5G Can Enhance Public Service Media’s Contribution To The Digital Society
The European Broadcasting Union has published a document outlining an EU policy and development which can support public service media’s role and contribution to the digital society. Requirements identified by the EBU cannot only be met by technical solutions. A European 5G Policy should reflect a holistic approach says the EBU.
PSM organizations provide a wide range of audiovisual media services, including linear, on-demand, time shifted, hybrid, interactive, personalised services, multi-screen and multi-view, and cross-platform services. European broadcasting standards, including DVB-T2, DVB-S2 and HbbTV in particular, guarantee the highest standards of quality delivery and generate economies of scale.
While on-demand use is growing, traditional live TV still represents the vast majority of total viewing time (about 4 hours a day). Free-to-air Digital Terrestrial TV remains the most widespread platform for TV reception in the EU (it reaches over 250 million viewers), followed by cable, satellite and IPTV distribution. Today, 94% of EBU Members also livestream their TV channels on the Internet.
PSM in the EU invest yearly €16.6 billion in content and this quality content combined with innovative services has been among the key drivers for the take-up of fast and superfast broadband and of the adoption of new consumer technologies. If the 5G econsystem support the whole audiovisual and radio value chain, from content creation and aggregation, over distribution to consumption by users, PSM content and services could play the same role in the adoption of 5G.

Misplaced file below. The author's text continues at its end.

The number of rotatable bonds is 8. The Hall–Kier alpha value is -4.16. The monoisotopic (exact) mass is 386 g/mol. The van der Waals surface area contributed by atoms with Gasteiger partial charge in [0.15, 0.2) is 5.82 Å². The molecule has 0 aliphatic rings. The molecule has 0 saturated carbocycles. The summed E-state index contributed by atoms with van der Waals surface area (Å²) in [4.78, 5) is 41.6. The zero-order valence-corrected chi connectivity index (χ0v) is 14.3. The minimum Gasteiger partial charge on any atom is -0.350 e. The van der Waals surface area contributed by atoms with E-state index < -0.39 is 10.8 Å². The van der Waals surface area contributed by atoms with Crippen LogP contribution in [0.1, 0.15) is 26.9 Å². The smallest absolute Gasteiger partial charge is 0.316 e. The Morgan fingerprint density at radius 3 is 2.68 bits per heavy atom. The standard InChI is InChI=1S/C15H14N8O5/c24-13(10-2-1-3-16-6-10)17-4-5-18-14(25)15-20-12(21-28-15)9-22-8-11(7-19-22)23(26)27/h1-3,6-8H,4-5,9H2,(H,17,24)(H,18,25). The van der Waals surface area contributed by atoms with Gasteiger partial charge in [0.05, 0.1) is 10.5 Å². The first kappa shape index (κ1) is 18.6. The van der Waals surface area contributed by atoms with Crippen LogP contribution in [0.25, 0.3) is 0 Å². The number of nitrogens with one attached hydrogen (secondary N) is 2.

5G developments could be an opportunity to find sustainable solutions that will meet future needs of PSM and their audiences as well as other participants of the value chain. In order to make this happen 5G technical development and related policy decisions need to take into account a number of requirements.
PSM should be able to:
• Deliver content to the public without blocking or filtering and without gatekeeping,
• Deliver services without discrimination compared to equivalent services,
• Control and protect content and service, including their online signals and the integrity,
• Define the geographical availabilityof their services,
• Reach audiences in emergency situations,
• Have unimpeded access to audience data generated of their services,
• Develop suitable business models to ensure universal availability of PSM content and services.
As for all distribution networks it is crucial that distribution costs are transparent, predictable and affordable. The higher these costs are the less PSM can invest in content.
Requirements identified by the EBU cannot only be met by technical solutions. A European 5G Policy should reflect a holistic approach. Among those objectives mentioned in the document are
• Support the development of an open and interoperable 5G technology platform
• Be a vehicle towards cooperative use of broadcast and broadband infrastructures,
• Bridge the gap between technology research and the creative sectors.
Read the full text of the document here